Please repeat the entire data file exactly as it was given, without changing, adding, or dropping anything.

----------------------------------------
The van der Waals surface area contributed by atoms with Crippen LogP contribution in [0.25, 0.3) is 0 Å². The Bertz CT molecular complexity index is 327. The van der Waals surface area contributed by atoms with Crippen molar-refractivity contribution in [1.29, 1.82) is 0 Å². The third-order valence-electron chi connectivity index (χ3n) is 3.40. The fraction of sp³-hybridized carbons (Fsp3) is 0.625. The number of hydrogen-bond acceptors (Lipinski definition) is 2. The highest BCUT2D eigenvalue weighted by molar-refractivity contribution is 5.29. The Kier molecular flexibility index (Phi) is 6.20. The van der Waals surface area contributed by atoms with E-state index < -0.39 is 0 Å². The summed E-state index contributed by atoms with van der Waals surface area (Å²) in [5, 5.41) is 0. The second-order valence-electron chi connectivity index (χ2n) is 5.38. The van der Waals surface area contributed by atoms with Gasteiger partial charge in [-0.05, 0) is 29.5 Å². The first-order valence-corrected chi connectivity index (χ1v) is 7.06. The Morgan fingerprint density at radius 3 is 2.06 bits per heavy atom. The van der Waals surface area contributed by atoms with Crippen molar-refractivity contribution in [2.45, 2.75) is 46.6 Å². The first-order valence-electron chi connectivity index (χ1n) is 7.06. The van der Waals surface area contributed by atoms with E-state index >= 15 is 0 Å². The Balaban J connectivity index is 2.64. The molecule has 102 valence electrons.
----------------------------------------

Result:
The van der Waals surface area contributed by atoms with Crippen LogP contribution in [0.25, 0.3) is 0 Å². The Bertz CT molecular complexity index is 327. The van der Waals surface area contributed by atoms with Crippen molar-refractivity contribution in [1.29, 1.82) is 0 Å². The third-order valence-electron chi connectivity index (χ3n) is 3.40. The fraction of sp³-hybridized carbons (Fsp3) is 0.625. The number of hydrogen-bond acceptors (Lipinski definition) is 2. The highest BCUT2D eigenvalue weighted by molar-refractivity contribution is 5.29. The Kier molecular flexibility index (Phi) is 6.20. The van der Waals surface area contributed by atoms with E-state index < -0.39 is 0 Å². The summed E-state index contributed by atoms with van der Waals surface area (Å²) in [5, 5.41) is 0. The second-order valence-electron chi connectivity index (χ2n) is 5.38. The van der Waals surface area contributed by atoms with Gasteiger partial charge in [-0.05, 0) is 29.5 Å². The first-order valence-corrected chi connectivity index (χ1v) is 7.06. The Morgan fingerprint density at radius 3 is 2.06 bits per heavy atom. The van der Waals surface area contributed by atoms with Crippen molar-refractivity contribution in [2.45, 2.75) is 46.6 Å². The first-order valence-electron chi connectivity index (χ1n) is 7.06. The van der Waals surface area contributed by atoms with E-state index >= 15 is 0 Å². The Balaban J connectivity index is 2.64. The molecule has 102 valence electrons.